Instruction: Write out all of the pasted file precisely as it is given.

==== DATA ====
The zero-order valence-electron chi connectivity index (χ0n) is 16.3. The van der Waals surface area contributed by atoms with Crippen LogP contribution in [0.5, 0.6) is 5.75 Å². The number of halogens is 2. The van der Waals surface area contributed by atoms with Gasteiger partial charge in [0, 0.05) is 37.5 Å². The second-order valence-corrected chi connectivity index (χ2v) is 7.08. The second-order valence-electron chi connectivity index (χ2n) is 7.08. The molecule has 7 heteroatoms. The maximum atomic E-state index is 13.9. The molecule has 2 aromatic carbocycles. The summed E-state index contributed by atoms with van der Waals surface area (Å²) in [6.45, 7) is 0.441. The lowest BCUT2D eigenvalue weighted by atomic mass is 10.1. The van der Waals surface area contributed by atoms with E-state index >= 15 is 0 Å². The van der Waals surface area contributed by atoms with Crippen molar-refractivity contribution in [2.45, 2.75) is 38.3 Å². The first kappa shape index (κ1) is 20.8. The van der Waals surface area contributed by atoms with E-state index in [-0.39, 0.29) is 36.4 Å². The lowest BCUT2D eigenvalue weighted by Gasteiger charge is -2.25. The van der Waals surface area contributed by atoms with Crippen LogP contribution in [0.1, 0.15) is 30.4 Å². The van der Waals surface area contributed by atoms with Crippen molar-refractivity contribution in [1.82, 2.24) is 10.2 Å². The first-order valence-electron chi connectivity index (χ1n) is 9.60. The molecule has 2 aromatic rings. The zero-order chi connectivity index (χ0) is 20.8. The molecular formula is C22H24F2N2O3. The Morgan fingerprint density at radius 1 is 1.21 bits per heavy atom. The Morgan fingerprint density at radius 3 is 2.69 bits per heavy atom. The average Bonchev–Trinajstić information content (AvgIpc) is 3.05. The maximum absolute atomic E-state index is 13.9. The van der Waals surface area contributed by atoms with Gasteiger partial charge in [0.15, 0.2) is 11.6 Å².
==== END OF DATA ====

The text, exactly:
The zero-order valence-electron chi connectivity index (χ0n) is 16.3. The van der Waals surface area contributed by atoms with Crippen LogP contribution in [0.5, 0.6) is 5.75 Å². The number of halogens is 2. The van der Waals surface area contributed by atoms with Gasteiger partial charge in [0, 0.05) is 37.5 Å². The second-order valence-corrected chi connectivity index (χ2v) is 7.08. The second-order valence-electron chi connectivity index (χ2n) is 7.08. The molecule has 7 heteroatoms. The maximum atomic E-state index is 13.9. The molecule has 2 aromatic carbocycles. The summed E-state index contributed by atoms with van der Waals surface area (Å²) in [6.45, 7) is 0.441. The lowest BCUT2D eigenvalue weighted by atomic mass is 10.1. The van der Waals surface area contributed by atoms with E-state index >= 15 is 0 Å². The van der Waals surface area contributed by atoms with Crippen molar-refractivity contribution in [2.45, 2.75) is 38.3 Å². The first kappa shape index (κ1) is 20.8. The van der Waals surface area contributed by atoms with E-state index in [-0.39, 0.29) is 36.4 Å². The lowest BCUT2D eigenvalue weighted by Gasteiger charge is -2.25. The van der Waals surface area contributed by atoms with Crippen LogP contribution in [0.1, 0.15) is 30.4 Å². The van der Waals surface area contributed by atoms with Crippen molar-refractivity contribution in [1.82, 2.24) is 10.2 Å². The first-order valence-electron chi connectivity index (χ1n) is 9.60. The molecule has 2 aromatic rings. The zero-order chi connectivity index (χ0) is 20.8. The molecular formula is C22H24F2N2O3. The Morgan fingerprint density at radius 1 is 1.21 bits per heavy atom. The Morgan fingerprint density at radius 3 is 2.69 bits per heavy atom. The average Bonchev–Trinajstić information content (AvgIpc) is 3.05. The maximum absolute atomic E-state index is 13.9. The van der Waals surface area contributed by atoms with Gasteiger partial charge in [0.15, 0.2) is 11.6 Å².